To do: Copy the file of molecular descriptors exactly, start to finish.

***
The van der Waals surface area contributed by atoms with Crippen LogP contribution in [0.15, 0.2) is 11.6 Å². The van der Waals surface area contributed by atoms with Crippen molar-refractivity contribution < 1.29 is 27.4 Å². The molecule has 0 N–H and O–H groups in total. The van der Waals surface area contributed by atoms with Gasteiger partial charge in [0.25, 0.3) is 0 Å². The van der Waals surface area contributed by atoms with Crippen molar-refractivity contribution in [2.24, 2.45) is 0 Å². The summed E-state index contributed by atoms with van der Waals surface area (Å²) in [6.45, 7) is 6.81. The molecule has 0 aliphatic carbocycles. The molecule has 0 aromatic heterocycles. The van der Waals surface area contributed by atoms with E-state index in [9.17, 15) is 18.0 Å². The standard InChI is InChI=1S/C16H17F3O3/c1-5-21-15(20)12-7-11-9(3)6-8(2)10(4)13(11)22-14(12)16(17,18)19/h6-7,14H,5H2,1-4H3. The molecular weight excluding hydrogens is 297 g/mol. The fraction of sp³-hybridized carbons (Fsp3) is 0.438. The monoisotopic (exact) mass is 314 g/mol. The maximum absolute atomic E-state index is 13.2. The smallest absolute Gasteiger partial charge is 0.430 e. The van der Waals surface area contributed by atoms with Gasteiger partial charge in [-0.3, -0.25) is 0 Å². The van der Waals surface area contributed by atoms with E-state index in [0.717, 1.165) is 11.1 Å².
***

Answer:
The van der Waals surface area contributed by atoms with Crippen LogP contribution in [0.15, 0.2) is 11.6 Å². The van der Waals surface area contributed by atoms with Crippen molar-refractivity contribution < 1.29 is 27.4 Å². The molecule has 0 N–H and O–H groups in total. The van der Waals surface area contributed by atoms with Gasteiger partial charge in [0.25, 0.3) is 0 Å². The van der Waals surface area contributed by atoms with Crippen molar-refractivity contribution in [2.24, 2.45) is 0 Å². The summed E-state index contributed by atoms with van der Waals surface area (Å²) in [6.45, 7) is 6.81. The molecule has 0 aliphatic carbocycles. The molecule has 0 aromatic heterocycles. The van der Waals surface area contributed by atoms with E-state index in [9.17, 15) is 18.0 Å². The standard InChI is InChI=1S/C16H17F3O3/c1-5-21-15(20)12-7-11-9(3)6-8(2)10(4)13(11)22-14(12)16(17,18)19/h6-7,14H,5H2,1-4H3. The molecular weight excluding hydrogens is 297 g/mol. The fraction of sp³-hybridized carbons (Fsp3) is 0.438. The monoisotopic (exact) mass is 314 g/mol. The maximum absolute atomic E-state index is 13.2. The smallest absolute Gasteiger partial charge is 0.430 e. The van der Waals surface area contributed by atoms with Gasteiger partial charge in [-0.3, -0.25) is 0 Å². The van der Waals surface area contributed by atoms with E-state index in [0.717, 1.165) is 11.1 Å².